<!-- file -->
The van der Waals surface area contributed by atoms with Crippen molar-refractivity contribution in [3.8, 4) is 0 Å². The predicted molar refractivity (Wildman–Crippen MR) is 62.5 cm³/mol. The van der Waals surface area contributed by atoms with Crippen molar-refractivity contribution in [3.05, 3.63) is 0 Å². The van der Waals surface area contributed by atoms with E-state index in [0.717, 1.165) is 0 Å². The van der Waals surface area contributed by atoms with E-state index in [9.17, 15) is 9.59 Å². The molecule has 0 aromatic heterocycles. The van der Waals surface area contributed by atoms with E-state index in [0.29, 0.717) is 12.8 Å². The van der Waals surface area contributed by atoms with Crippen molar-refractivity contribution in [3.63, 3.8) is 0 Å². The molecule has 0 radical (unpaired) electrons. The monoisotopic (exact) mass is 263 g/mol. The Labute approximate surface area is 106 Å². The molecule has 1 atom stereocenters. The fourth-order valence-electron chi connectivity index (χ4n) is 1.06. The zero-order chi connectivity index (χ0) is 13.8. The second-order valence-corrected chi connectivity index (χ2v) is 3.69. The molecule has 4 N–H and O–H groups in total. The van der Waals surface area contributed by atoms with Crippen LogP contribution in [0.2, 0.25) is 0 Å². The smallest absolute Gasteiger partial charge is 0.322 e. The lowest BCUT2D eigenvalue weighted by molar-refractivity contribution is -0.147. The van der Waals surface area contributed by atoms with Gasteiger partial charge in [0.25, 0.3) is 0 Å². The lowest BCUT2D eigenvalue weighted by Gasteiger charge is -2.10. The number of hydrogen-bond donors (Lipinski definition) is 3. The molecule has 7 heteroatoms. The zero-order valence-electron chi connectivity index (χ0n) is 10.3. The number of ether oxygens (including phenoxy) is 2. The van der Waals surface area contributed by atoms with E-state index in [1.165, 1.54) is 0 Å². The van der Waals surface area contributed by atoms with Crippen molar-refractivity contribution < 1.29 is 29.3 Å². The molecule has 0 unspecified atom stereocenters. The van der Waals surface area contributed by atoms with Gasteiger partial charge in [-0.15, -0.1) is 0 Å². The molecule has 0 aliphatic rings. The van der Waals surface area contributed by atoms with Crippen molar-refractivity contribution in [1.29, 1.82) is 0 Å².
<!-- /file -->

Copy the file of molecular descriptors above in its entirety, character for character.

The van der Waals surface area contributed by atoms with Crippen molar-refractivity contribution in [3.8, 4) is 0 Å². The predicted molar refractivity (Wildman–Crippen MR) is 62.5 cm³/mol. The van der Waals surface area contributed by atoms with Crippen molar-refractivity contribution in [3.05, 3.63) is 0 Å². The van der Waals surface area contributed by atoms with E-state index in [0.717, 1.165) is 0 Å². The van der Waals surface area contributed by atoms with E-state index in [9.17, 15) is 9.59 Å². The molecule has 0 aromatic heterocycles. The van der Waals surface area contributed by atoms with E-state index in [0.29, 0.717) is 12.8 Å². The van der Waals surface area contributed by atoms with Crippen molar-refractivity contribution in [3.63, 3.8) is 0 Å². The molecule has 0 radical (unpaired) electrons. The monoisotopic (exact) mass is 263 g/mol. The Labute approximate surface area is 106 Å². The molecule has 1 atom stereocenters. The fourth-order valence-electron chi connectivity index (χ4n) is 1.06. The zero-order chi connectivity index (χ0) is 13.8. The second-order valence-corrected chi connectivity index (χ2v) is 3.69. The molecule has 4 N–H and O–H groups in total. The van der Waals surface area contributed by atoms with Crippen LogP contribution in [0.2, 0.25) is 0 Å². The smallest absolute Gasteiger partial charge is 0.322 e. The lowest BCUT2D eigenvalue weighted by molar-refractivity contribution is -0.147. The van der Waals surface area contributed by atoms with Gasteiger partial charge in [0.25, 0.3) is 0 Å². The lowest BCUT2D eigenvalue weighted by Gasteiger charge is -2.10. The number of hydrogen-bond donors (Lipinski definition) is 3. The molecule has 7 heteroatoms. The zero-order valence-electron chi connectivity index (χ0n) is 10.3. The number of ether oxygens (including phenoxy) is 2. The van der Waals surface area contributed by atoms with E-state index in [1.165, 1.54) is 0 Å². The van der Waals surface area contributed by atoms with Crippen molar-refractivity contribution < 1.29 is 29.3 Å². The molecule has 0 unspecified atom stereocenters. The van der Waals surface area contributed by atoms with Gasteiger partial charge in [-0.15, -0.1) is 0 Å². The molecule has 0 aliphatic rings. The van der Waals surface area contributed by atoms with Crippen molar-refractivity contribution in [1.29, 1.82) is 0 Å².